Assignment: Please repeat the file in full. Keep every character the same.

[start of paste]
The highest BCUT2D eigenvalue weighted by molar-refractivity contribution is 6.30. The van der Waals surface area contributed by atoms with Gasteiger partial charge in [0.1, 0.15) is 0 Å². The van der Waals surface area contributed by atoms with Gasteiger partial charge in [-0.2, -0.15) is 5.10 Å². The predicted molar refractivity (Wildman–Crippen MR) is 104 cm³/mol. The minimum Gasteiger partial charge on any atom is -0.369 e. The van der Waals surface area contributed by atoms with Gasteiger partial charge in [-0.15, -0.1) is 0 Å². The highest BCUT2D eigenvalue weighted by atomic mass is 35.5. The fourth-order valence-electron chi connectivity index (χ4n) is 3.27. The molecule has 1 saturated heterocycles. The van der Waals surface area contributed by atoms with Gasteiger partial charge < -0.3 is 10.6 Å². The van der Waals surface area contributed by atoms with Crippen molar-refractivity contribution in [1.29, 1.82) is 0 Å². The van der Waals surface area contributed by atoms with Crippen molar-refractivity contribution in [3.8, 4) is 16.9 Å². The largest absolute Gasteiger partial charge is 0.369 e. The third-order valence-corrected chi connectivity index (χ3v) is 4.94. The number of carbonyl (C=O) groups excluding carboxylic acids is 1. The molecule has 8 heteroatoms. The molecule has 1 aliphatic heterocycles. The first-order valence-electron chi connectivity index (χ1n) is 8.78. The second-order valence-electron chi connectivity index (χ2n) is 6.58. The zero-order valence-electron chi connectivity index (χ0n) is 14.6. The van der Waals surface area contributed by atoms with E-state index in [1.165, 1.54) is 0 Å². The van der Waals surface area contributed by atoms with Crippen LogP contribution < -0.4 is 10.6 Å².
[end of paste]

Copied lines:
The highest BCUT2D eigenvalue weighted by molar-refractivity contribution is 6.30. The van der Waals surface area contributed by atoms with Gasteiger partial charge in [0.1, 0.15) is 0 Å². The van der Waals surface area contributed by atoms with Gasteiger partial charge in [-0.2, -0.15) is 5.10 Å². The predicted molar refractivity (Wildman–Crippen MR) is 104 cm³/mol. The minimum Gasteiger partial charge on any atom is -0.369 e. The van der Waals surface area contributed by atoms with Gasteiger partial charge in [-0.15, -0.1) is 0 Å². The highest BCUT2D eigenvalue weighted by atomic mass is 35.5. The fourth-order valence-electron chi connectivity index (χ4n) is 3.27. The molecule has 1 saturated heterocycles. The van der Waals surface area contributed by atoms with Gasteiger partial charge < -0.3 is 10.6 Å². The van der Waals surface area contributed by atoms with Crippen molar-refractivity contribution in [1.29, 1.82) is 0 Å². The van der Waals surface area contributed by atoms with Crippen molar-refractivity contribution in [3.8, 4) is 16.9 Å². The largest absolute Gasteiger partial charge is 0.369 e. The third-order valence-corrected chi connectivity index (χ3v) is 4.94. The number of carbonyl (C=O) groups excluding carboxylic acids is 1. The molecule has 8 heteroatoms. The molecule has 1 aliphatic heterocycles. The first-order valence-electron chi connectivity index (χ1n) is 8.78. The second-order valence-electron chi connectivity index (χ2n) is 6.58. The zero-order valence-electron chi connectivity index (χ0n) is 14.6. The van der Waals surface area contributed by atoms with E-state index in [1.165, 1.54) is 0 Å². The van der Waals surface area contributed by atoms with Crippen LogP contribution < -0.4 is 10.6 Å².